Automatic updates
Another aspect of Chrome that security experts praise is the so-called "silent" auto update feature. New versions of the browser are automatically updated on computers in the background without the user taking any action.

Chrome checks for updates every five hours using the open-sourced Google Update software code-named Omaha that polls for updates even when the browser is not running. When a new update is available on the Google server, the client automatically downloads and installs it in the background without prompting the user. The new version of the software gets applied when the browser is restarted.

Given that more than 45 percent of Internet users don't use the latest Web browser version, according to Google research, it would seem that there is a huge need for this.

"Our philosophy is users shouldn't have to care," Fette said. "Everything should keep working for them."

When Chrome first launched in September it had two vulnerabilities that were exploitable. Google released patches for them within 24 hours, he said.

"End users don't know whether to refuse or accept software updates. Chrome just forces them on people," Hoffman said. "It's a good example of not letting users make poor security choices."

Nevertheless, some want the choice. For IT administrators who want to control software updates themselves, Google recently added options to let enterprises customize when and how they get Chrome updates, Fette said.

Chrome, which released its latest security patch this week, had 14 exploits last year based on statistics on the Milmw0rm site, Wood said. However, any comparisons to the number of exploits or patches on Chrome compared to Internet Explorer or Firefox are difficult because Chrome has far fewer users and thus is less targeted by attackers, he said.

Tricking the user
Chrome does a great job of protecting against exploits of vulnerabilities in which attackers sneak code through a hole in the browser to install malware or run code on the computer, experts said. However, it's not so good when it comes to protecting them against Web-based attacks like cross-site scripting, cross-site forgery, SQL injections, and phishing, in which an attacker tricks users into doing something they didn't intend via the browser, they said.

"One thing Google needs to work on where they haven't really focused is on stuff like user security," said Wood.

Chrome lacks the plug-in support Firefox has to protect against malicious scripts hiding on Web sites. For instance, there is no Chrome equivalent to the NoScript Firefox plug-in that lets users choose which scripts on a site they want to run or block. But that is likely to change.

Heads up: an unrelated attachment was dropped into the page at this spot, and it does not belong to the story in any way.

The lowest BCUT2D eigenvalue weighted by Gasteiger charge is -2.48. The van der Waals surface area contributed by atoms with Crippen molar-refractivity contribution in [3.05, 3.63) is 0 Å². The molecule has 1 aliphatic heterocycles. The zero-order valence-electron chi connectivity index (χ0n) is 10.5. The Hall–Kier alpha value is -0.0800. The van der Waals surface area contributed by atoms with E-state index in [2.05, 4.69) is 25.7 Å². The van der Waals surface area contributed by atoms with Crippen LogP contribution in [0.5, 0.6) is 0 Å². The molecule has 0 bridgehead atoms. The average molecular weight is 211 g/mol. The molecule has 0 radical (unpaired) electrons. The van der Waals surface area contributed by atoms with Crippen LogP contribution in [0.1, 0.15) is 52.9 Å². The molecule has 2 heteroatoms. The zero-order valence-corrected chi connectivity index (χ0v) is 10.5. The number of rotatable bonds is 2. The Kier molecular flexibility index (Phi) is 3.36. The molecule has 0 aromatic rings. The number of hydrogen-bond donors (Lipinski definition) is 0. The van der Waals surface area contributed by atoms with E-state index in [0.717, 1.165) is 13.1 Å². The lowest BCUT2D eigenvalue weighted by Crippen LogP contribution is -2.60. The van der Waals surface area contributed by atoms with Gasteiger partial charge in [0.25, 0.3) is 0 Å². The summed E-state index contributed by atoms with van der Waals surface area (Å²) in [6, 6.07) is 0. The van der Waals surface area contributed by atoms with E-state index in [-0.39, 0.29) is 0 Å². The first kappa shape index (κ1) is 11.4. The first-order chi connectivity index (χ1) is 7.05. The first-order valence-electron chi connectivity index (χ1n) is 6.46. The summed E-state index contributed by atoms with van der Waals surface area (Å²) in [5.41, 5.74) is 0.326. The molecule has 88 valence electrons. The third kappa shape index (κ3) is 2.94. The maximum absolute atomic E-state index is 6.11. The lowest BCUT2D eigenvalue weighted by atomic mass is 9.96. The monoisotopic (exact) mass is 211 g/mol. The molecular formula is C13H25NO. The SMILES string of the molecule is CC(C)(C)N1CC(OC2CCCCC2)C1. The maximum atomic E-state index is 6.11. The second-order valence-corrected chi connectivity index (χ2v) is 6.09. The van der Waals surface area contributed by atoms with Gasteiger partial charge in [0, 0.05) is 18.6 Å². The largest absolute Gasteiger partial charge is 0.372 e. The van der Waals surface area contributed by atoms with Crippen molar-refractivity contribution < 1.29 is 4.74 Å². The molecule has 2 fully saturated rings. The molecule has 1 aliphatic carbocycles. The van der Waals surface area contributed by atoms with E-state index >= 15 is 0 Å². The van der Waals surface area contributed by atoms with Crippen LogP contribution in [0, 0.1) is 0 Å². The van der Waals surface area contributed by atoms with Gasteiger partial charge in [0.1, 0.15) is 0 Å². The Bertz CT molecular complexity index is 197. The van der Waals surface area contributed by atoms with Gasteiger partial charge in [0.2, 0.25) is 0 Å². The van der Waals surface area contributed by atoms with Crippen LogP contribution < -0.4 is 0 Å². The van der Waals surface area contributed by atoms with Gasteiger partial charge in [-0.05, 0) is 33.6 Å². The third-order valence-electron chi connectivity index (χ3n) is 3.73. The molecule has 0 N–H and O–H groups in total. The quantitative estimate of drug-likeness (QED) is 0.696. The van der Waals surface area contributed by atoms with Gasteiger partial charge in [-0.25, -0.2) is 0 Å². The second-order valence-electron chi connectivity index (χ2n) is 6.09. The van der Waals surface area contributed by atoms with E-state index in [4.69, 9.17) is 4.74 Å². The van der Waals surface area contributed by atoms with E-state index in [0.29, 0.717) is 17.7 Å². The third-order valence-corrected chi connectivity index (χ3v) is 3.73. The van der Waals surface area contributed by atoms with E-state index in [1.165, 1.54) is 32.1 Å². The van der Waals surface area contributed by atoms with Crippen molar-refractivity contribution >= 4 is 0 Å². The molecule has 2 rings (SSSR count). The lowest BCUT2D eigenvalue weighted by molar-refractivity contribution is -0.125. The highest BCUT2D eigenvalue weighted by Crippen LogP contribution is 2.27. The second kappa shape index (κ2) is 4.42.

"We are in the middle of building out our own browser extension system so that something like NoScript could be done," Fette said. "For many people it's a noisy option. It asks a lot of questions and if you're not focused on security it could be hard to make it work."

Internet Explorer 8 offers a cross-site scripting defense mechanism that protects users against those type of attacks, Wood said.

Google is evaluating cross-site scripting protections, but, Fette said, "You have to make sure it's based on standards and won't break sites."

IE also lets users turn off JavaScript. Chrome doesn't, but it does sandbox JavaScript.

"If you turn off JavaScript you may turn off navigation on a bank site" or otherwise render a site unusable, Fette said. "It's not an option we feel is viable, so we don't offer it."

Two other popular exploit targets, Adobe Flash and Adobe Reader, are not sandboxed in Chrome because doing so caused problems with auto update or other features, he said. "Sandbox is not a panacea," Fette said.

The two-browser prescription
Jeremiah Grossman, chief technology officer and co-founder of Whitehat Security, suggests that people use two different browsers for the safest experience: Chrome for "promiscuous Web surfing" and Firefox with the NoScript plug-in for important activities such as checking e-mail or online banking.

Asked to comment on that suggestion, Fette said that because each Chrome tab is a separate process the system has the same protection as using two different browsers.

Finally, Chrome should do a better job at password management, according to Wood. None of the other browsers does better, but Google should raise the bar, he said.

"There is no real security with password management. You can open it up and see all the passwords in clear text," he said. "A browser needs a good password manager. People can't remember all the passwords for all the sites on the Internet."

In response, Fette said someone with access to the computer already can do plenty of damage--for example installing a key logger to monitor what the user types.

"Chrome came out and lit a fire under Firefox and IE. It's driven a lot of innovation and a lot of that has been in security and general usability," said Wood. "We're moving toward a more secure browser. A lot of that has to do with getting people to understand about the threats that exist on the Web."